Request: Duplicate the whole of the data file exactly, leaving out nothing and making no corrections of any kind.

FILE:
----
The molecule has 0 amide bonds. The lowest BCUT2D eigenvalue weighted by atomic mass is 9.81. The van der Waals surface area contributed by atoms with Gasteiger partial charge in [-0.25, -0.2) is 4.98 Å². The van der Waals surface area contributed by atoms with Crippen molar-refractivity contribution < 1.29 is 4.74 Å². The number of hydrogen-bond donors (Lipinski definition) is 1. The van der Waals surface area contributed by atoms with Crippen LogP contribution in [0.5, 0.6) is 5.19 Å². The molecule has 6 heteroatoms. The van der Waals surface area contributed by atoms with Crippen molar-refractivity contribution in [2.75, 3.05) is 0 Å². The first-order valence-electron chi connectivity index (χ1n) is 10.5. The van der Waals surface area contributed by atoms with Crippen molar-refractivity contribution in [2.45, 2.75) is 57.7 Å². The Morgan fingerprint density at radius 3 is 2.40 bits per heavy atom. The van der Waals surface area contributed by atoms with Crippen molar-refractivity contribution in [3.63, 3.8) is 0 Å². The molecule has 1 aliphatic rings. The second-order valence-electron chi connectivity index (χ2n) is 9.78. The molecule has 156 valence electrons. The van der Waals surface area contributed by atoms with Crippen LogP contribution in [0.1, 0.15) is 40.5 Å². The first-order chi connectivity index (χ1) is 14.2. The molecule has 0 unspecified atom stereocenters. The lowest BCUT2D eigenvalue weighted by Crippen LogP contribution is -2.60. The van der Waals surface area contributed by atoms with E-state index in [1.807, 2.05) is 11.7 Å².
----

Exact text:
The molecule has 0 amide bonds. The lowest BCUT2D eigenvalue weighted by atomic mass is 9.81. The van der Waals surface area contributed by atoms with Gasteiger partial charge in [-0.25, -0.2) is 4.98 Å². The van der Waals surface area contributed by atoms with Crippen molar-refractivity contribution < 1.29 is 4.74 Å². The number of hydrogen-bond donors (Lipinski definition) is 1. The van der Waals surface area contributed by atoms with Crippen LogP contribution in [0.5, 0.6) is 5.19 Å². The molecule has 6 heteroatoms. The van der Waals surface area contributed by atoms with Crippen molar-refractivity contribution in [2.75, 3.05) is 0 Å². The first-order valence-electron chi connectivity index (χ1n) is 10.5. The van der Waals surface area contributed by atoms with Crippen molar-refractivity contribution in [2.45, 2.75) is 57.7 Å². The Morgan fingerprint density at radius 3 is 2.40 bits per heavy atom. The van der Waals surface area contributed by atoms with Crippen molar-refractivity contribution in [3.63, 3.8) is 0 Å². The molecule has 1 aliphatic rings. The second-order valence-electron chi connectivity index (χ2n) is 9.78. The molecule has 156 valence electrons. The van der Waals surface area contributed by atoms with Crippen LogP contribution in [0.1, 0.15) is 40.5 Å². The first-order chi connectivity index (χ1) is 14.2. The molecule has 0 unspecified atom stereocenters. The lowest BCUT2D eigenvalue weighted by Crippen LogP contribution is -2.60. The van der Waals surface area contributed by atoms with E-state index in [1.807, 2.05) is 11.7 Å².